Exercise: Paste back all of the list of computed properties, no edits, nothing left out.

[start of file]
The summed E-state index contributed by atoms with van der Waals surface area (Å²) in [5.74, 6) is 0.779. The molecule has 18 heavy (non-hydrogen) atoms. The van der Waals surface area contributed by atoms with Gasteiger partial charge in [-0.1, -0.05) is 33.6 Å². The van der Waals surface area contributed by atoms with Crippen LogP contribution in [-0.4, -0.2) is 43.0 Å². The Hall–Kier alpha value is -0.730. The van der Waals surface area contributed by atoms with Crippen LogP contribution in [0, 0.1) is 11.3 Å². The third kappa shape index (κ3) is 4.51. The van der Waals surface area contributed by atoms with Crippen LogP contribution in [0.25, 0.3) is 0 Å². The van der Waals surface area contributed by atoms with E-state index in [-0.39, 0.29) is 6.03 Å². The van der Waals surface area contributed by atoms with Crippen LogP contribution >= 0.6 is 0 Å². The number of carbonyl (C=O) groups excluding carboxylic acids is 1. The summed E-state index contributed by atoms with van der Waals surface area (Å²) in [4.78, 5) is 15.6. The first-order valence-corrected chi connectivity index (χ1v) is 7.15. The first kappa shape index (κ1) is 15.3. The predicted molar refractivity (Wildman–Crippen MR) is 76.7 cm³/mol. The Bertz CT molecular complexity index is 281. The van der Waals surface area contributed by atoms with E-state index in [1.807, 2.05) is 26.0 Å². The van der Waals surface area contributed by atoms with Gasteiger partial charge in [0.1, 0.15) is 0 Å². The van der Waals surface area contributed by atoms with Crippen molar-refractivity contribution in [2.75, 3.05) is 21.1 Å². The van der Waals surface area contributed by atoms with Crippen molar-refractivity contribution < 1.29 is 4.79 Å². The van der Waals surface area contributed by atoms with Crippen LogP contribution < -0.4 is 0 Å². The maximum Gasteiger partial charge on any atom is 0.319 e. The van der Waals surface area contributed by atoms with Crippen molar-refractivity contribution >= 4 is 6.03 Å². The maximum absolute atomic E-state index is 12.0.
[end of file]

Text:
The summed E-state index contributed by atoms with van der Waals surface area (Å²) in [5.74, 6) is 0.779. The molecule has 18 heavy (non-hydrogen) atoms. The van der Waals surface area contributed by atoms with Gasteiger partial charge in [-0.1, -0.05) is 33.6 Å². The van der Waals surface area contributed by atoms with Crippen LogP contribution in [-0.4, -0.2) is 43.0 Å². The Hall–Kier alpha value is -0.730. The van der Waals surface area contributed by atoms with Crippen LogP contribution in [0, 0.1) is 11.3 Å². The third kappa shape index (κ3) is 4.51. The van der Waals surface area contributed by atoms with Crippen LogP contribution in [0.25, 0.3) is 0 Å². The van der Waals surface area contributed by atoms with E-state index in [-0.39, 0.29) is 6.03 Å². The van der Waals surface area contributed by atoms with Crippen LogP contribution >= 0.6 is 0 Å². The number of carbonyl (C=O) groups excluding carboxylic acids is 1. The summed E-state index contributed by atoms with van der Waals surface area (Å²) in [4.78, 5) is 15.6. The first-order valence-corrected chi connectivity index (χ1v) is 7.15. The first kappa shape index (κ1) is 15.3. The predicted molar refractivity (Wildman–Crippen MR) is 76.7 cm³/mol. The Bertz CT molecular complexity index is 281. The van der Waals surface area contributed by atoms with E-state index in [1.807, 2.05) is 26.0 Å². The van der Waals surface area contributed by atoms with Gasteiger partial charge in [0.1, 0.15) is 0 Å². The van der Waals surface area contributed by atoms with Crippen molar-refractivity contribution in [2.75, 3.05) is 21.1 Å². The van der Waals surface area contributed by atoms with Crippen molar-refractivity contribution < 1.29 is 4.79 Å². The van der Waals surface area contributed by atoms with Crippen LogP contribution < -0.4 is 0 Å². The maximum Gasteiger partial charge on any atom is 0.319 e. The van der Waals surface area contributed by atoms with Crippen molar-refractivity contribution >= 4 is 6.03 Å². The maximum absolute atomic E-state index is 12.0.